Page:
[Octopus]: O. Briareus - Unwitting Ichthyologist at the Florida Museum

Mar 12, 2020
Hi everyone, sorry for the long break but all of us at the museum were kind of scrambling to adjust to the new covid regulations. Anyhow, yesterday I saw that our lovely octopus Blue (that's the name we finally decided on) has eggs!!


They're maybe around 1 cm in length and milky white. Since my last post she had remained quite shy, although she would venture to put out a tentacle and snatch food during the regular feedings in the morning. She would get more rambunctious with whole crabs and shrimp; we even put in a school of silversides and a whole slew of spider crabs for her to hunt, which she finished in short order. Thankfully she still has not touched the big slipper lobster, brittle stars, or sea urchins. It wasn't until maybe a week ago that she stopped coming out for feedings, so at the end of last week we moved some rocks and found her with her clutch. We'll wait and see whether or not they are fertile, but if they are we may have some folks around the museum who would be interested in attempting to rear these little buggers. I'll try to keep updating you all on their progress!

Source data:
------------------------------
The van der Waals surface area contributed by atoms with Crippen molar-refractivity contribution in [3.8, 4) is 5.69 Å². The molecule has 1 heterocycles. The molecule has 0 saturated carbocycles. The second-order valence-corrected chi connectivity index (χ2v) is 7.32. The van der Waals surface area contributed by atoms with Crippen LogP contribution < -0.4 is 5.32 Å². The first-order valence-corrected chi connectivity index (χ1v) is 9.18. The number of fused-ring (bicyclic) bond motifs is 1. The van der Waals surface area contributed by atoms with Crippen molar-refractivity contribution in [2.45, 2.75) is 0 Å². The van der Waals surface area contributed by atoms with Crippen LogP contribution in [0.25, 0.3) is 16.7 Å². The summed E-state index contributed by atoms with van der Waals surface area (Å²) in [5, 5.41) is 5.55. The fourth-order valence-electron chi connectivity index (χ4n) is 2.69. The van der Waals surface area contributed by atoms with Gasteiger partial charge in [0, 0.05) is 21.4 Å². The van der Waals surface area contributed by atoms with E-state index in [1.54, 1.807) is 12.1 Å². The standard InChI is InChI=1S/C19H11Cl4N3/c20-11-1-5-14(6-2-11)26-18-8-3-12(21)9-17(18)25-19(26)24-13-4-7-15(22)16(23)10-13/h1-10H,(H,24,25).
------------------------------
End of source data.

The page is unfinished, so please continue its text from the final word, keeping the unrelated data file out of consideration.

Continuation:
Staff member
Sep 4, 2006
It is quite likely that they are fertile. I took a series of images over time and made a collage with Kooah's brood that may be helpful as you watch the eggs.

@Neogonodactylus recently posted a photo of a blue ring and her clutch that show just about every stage of development all in one cluster. This is an amazing image. Not only do you see the eyes but a couple of animals are developed enough to see their chromataphores. Some of the octos show the yolk sack toward the narrow end where others have flipped and it is toward the wider end.